Other automakers boast a balanced weight distribution, but the Maserati actually delivered that neutrality in the corners.
Rather impressed with the standard rear-wheel-drive Ghibli, I hustled back to grab keys to the more powerful all-wheel-drive Ghibli S Q4. This model turned out to be the real eye-opener. Again punching both the Sport and Skyhook buttons to put the Maserati in the proper mindset, the additional 60 horsepower could have been mistaken for 100 more, as the four-door shot off the line with an eagerness not experienced in the standard model. Plus, there was a very vocal exhaust growl playing the accompaniment.
The more powerful Ghibli was just as balanced as its sibling in the corners, but it possessed additional talent. As promised, the S Q4 acted like a rear-wheel-drive sedan until its tires had reached their limit, and only then did the driveline funnel power to the front wheels. The transition was seamless, but I could feel the front end start to gently grab and lend its helping hand. Under deceleration, the transmission instinctively downshifted (with a nice bark from the exhaust) providing a near-perfect ratio for the exit. The overall result was effortlessly blistering cornering speeds, superb balance and a fun-to-drive quotient unmatched by the Audi S6/S7, BMW 550i and Mercedes-Benz E550/CLS550. While this is purely speculative, and probably blasphemy, I'd bet the sporty new Ghibli S Q4 will even out-hustle its two-door sibling, the GranTurismo MC, on a road course.
But despite my gushing, the Ghibli is not a flawless machine. I drove several cars back-to-back (including the diesel), and each seemed to have a slightly different steering feel – and none was perfect. Despite traditional hydraulic assistance, the steering felt oddly electric and disconnected. It was accurate, placing the front wheels was never an issue, but the steering inputs didn't seem to provide a linear reactive response from the steering rack. Mid-corner corrections felt rubbery, as if the alignment was off. These were early production models, and they had already been through the wringer with other journalists, so it may have just been the vehicles I drove.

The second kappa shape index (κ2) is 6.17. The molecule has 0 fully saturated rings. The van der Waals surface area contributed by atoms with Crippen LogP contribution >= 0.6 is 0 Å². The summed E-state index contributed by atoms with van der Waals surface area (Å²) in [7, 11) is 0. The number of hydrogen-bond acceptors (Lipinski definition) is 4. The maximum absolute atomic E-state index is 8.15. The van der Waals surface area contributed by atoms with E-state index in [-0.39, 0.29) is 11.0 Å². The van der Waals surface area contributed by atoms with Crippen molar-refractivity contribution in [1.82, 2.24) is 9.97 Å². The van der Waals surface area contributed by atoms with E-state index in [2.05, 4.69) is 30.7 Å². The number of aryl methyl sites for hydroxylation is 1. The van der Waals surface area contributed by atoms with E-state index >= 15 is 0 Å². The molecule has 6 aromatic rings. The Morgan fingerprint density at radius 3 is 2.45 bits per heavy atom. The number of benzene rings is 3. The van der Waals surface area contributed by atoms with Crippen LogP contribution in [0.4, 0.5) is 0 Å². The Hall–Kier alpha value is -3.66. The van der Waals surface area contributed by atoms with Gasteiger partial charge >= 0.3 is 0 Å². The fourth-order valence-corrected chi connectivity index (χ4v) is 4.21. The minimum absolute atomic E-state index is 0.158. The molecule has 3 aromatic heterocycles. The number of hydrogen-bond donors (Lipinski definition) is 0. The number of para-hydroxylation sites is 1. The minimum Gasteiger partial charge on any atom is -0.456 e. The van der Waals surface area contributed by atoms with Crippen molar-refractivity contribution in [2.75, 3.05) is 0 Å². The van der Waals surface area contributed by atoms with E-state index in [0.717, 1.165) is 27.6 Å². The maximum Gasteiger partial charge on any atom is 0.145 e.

The steering inputs didn't seem to provide a linear reactive response from the steering rack.
My two other nitpicks are both found inside the cabin. First, the column-mounted aluminum paddle shifters are too close to the wheel, and they obstruct the audio controls on the back of the wheel. Second, I expected the interior to have a bit more flair, with more textures and artistry. I also yearned for the richly upholstered cabin to be more aromatic (I'm not the only one who feels Italian leather should have an intoxicating smell, right?).
Maserati is on a quest to sell 50,000 vehicles worldwide by 2015 (bear in mind it sold just 6,200 last year), and the new Ghibli is tasked with spearheading the first push. This daunting objective makes it the most important vehicle the company has ever made. But is its new sport sedan good enough?
Mix in Italian charm with that revered Trident on the grille, and Maserati appears to finally have a winner on its hands.
The Ghibli is not the segment's best sport sedan in the traditional sense of automotive accolades. But thankfully, it really doesn't have to be. At this end of the market, emotion sells. Customers are looking for unique styling, world-class quality and an engaging driving experience. The Ghibli delivers it all. Mix in Italian charm with that revered Trident on the grille and Maserati appears to finally have a winner on its hands.